Most glass-working processes are extremely labor- and resource-intensive, and this is a natural barrier to the type of experimentation and exploration possible at an institution like CIRVA. As the residency has drawn to a close, it’s hard to imagine a context in which I could create glass works with the same “painterly” approach. Of course, there are industrial glass-working processes that interest me — and I look forward to working in that manner — but I imagine that my engagement with the process will look much different.
These colors, the blues and greens and browns and ambers of the sea, are a bit more muted than previous iterations of the Brut series. What drew you to them?
The colors in the most recent work on view at Marta were intended to reflect the colors of Marseille while evoking interstitial moments, that skewed toward dusk or dawn, when your rods and cones are misfiring. More subtle, muted, and blurry than my previous work.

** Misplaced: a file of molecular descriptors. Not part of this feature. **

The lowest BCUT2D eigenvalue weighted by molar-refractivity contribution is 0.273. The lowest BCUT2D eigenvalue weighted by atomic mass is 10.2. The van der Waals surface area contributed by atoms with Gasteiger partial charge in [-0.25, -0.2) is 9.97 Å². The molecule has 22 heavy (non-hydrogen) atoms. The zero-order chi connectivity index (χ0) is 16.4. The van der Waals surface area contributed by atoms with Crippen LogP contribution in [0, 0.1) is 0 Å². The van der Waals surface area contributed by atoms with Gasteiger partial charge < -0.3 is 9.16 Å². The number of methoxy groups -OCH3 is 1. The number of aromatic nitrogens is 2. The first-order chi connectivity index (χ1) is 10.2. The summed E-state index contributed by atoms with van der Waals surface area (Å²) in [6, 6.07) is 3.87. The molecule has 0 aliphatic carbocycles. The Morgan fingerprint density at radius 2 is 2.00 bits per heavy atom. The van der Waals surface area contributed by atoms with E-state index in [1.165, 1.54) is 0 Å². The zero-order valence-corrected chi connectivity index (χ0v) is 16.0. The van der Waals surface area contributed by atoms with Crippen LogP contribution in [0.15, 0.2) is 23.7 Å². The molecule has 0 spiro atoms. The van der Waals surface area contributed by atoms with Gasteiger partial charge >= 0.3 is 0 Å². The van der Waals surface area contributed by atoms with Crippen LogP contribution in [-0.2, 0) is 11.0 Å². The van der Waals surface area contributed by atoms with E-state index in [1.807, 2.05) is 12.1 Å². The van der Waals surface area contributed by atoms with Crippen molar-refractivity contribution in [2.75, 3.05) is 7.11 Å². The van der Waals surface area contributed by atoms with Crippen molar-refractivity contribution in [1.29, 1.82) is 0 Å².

I read that these vignettes reflect your interest in suburban corporate architecture. Like office parks? And were you thinking of American suburbs or those in France?
I read a brief article from PIN-UP magazine about mirrored facades that got me thinking broadly about American corporate architecture, such as works by John Portman and Kevin Roche. But more specifically, I became fixated on the way in which these buildings mirror their surroundings.